“Misleading and deceptive conduct”. These words automatically create a sense of stress, don’t they? The definition is pretty self-explanatory — it’s any conduct (behaviour/performance) that’s likely to deceive or mislead.
From a business perspective, Under section 18 of the Australian Consumer Law, it’s illegal for a business to behave in a way that will mislead or deceive or is likely to mislead or deceive the public.
How do you know if you have conducted yourself in this way?
In order to better assess whether your (or someone else's) conduct is misleading or deceptive, you can ask yourself, does the way I conduct my business give an inaccurate or false representation of the goods or services I’m providing? Is there something here that could be misconstrued?
Here’s the tough part — even if you don’t intend to mislead or deceive and are working away with honest intention, you can still be accused of (or be found to have engaged in) this behaviour.
Ways misleading or deceptive conduct can occur:
- You make disclaimers (about items not being refundable or having no guarantees) in super small writing that people likely won’t see
- You put incorrect pricing on items that you’re advertising
- You state you’re affiliated with another company that may boost your reputation when you’re not
- Sales representatives make false statements to get a customer to sign a contract
- You guarantee a product does a particular thing (like banish wine stains!) when it does not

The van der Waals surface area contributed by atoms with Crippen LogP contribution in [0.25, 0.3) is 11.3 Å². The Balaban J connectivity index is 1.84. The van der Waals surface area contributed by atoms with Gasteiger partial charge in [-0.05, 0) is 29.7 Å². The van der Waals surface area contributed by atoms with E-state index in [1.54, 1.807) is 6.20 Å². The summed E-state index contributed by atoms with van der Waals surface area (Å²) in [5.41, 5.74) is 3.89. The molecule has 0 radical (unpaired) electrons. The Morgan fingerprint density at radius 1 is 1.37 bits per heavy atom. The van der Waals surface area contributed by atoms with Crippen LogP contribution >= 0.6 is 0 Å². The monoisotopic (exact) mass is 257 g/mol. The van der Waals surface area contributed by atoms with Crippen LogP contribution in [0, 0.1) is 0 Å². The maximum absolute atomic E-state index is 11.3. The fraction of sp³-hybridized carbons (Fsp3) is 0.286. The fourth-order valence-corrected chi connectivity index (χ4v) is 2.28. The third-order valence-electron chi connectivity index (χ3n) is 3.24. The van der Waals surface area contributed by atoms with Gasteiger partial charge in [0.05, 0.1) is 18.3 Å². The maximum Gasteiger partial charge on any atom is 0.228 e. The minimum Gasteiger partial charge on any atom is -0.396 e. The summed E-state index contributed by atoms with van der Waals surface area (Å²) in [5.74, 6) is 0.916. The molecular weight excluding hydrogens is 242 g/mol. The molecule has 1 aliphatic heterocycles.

It doesn’t matter if it was by accident or even if no harm was done — if a complaint is made, you can be taken to court.
What happens if I’m taken to court?
Obviously, this is not ideal. But it’s always best to be prepared.
If you find yourself in court, the other party has their work cut out for them as they’d have to prove either:
- That your conduct misled them, and provide evidence of this leading to their mistake/misunderstanding; or
- That your conduct was done to intentionally deceive them and provide evidence to prove you deceived them, leading to their mistake/misunderstanding; or
- That your conduct was likely to mislead or deceive — so it’s up to the court to consider if someone in the same circumstance would likely be misled and judge based on this rather than evidence.
With me so far?
So how can I try to fix this error (and hope I don’t get taken to court!)?
You have a few options in terms of trying to come to a resolution with the party who’s made the claim against you outside of court.
You could offer some form of compensation, be it a refund or alternative products or services free of charge, or you could alter the terms of your agreement with them in order to ensure they come away feeling satisfied that you’ve done your part to correct your (however unintentional) misleading or deceptive behaviour.
But the best form of protection? Do your due diligence when advertising, promoting or sharing your services, products or offerings to ensure everything is above board and your customers leave happy.
***Disclaimer. Please read!!***
This article is for general information purposes only and should be used solely as general guidance. It does not and is not intended to represent legal advice or other professional advice.
All rights reserved. © Foundd Legal Pty Ltd